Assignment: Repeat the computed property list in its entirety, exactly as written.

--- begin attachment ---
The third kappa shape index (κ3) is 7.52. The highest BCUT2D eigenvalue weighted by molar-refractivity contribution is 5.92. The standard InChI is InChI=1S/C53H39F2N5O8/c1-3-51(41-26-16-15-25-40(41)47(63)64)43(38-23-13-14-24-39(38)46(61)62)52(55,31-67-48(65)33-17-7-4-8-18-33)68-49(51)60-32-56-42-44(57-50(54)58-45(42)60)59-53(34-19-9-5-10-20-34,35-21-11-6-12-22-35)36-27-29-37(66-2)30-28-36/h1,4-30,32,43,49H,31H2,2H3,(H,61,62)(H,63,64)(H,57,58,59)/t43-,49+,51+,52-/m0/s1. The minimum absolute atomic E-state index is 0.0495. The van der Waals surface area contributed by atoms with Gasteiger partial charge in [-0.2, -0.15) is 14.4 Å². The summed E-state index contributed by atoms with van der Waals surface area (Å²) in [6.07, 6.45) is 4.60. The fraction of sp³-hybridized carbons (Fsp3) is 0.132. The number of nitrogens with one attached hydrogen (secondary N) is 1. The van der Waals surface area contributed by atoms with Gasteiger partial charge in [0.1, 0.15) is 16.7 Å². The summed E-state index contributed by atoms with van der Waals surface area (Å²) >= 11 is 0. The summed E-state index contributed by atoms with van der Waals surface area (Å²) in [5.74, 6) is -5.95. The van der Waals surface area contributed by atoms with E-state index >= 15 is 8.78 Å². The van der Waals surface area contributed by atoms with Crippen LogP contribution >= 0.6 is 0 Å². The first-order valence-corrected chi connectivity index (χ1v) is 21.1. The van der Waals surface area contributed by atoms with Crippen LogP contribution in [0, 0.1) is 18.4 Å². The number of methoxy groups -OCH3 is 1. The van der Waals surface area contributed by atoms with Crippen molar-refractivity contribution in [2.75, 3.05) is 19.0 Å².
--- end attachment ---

The third kappa shape index (κ3) is 7.52. The highest BCUT2D eigenvalue weighted by molar-refractivity contribution is 5.92. The standard InChI is InChI=1S/C53H39F2N5O8/c1-3-51(41-26-16-15-25-40(41)47(63)64)43(38-23-13-14-24-39(38)46(61)62)52(55,31-67-48(65)33-17-7-4-8-18-33)68-49(51)60-32-56-42-44(57-50(54)58-45(42)60)59-53(34-19-9-5-10-20-34,35-21-11-6-12-22-35)36-27-29-37(66-2)30-28-36/h1,4-30,32,43,49H,31H2,2H3,(H,61,62)(H,63,64)(H,57,58,59)/t43-,49+,51+,52-/m0/s1. The minimum absolute atomic E-state index is 0.0495. The van der Waals surface area contributed by atoms with Gasteiger partial charge in [-0.2, -0.15) is 14.4 Å². The summed E-state index contributed by atoms with van der Waals surface area (Å²) in [6.07, 6.45) is 4.60. The fraction of sp³-hybridized carbons (Fsp3) is 0.132. The number of nitrogens with one attached hydrogen (secondary N) is 1. The van der Waals surface area contributed by atoms with Gasteiger partial charge in [0.1, 0.15) is 16.7 Å². The summed E-state index contributed by atoms with van der Waals surface area (Å²) >= 11 is 0. The summed E-state index contributed by atoms with van der Waals surface area (Å²) in [5.74, 6) is -5.95. The van der Waals surface area contributed by atoms with E-state index >= 15 is 8.78 Å². The van der Waals surface area contributed by atoms with Crippen LogP contribution >= 0.6 is 0 Å². The first-order valence-corrected chi connectivity index (χ1v) is 21.1. The van der Waals surface area contributed by atoms with Crippen LogP contribution in [0, 0.1) is 18.4 Å². The number of methoxy groups -OCH3 is 1. The van der Waals surface area contributed by atoms with Crippen molar-refractivity contribution in [2.75, 3.05) is 19.0 Å².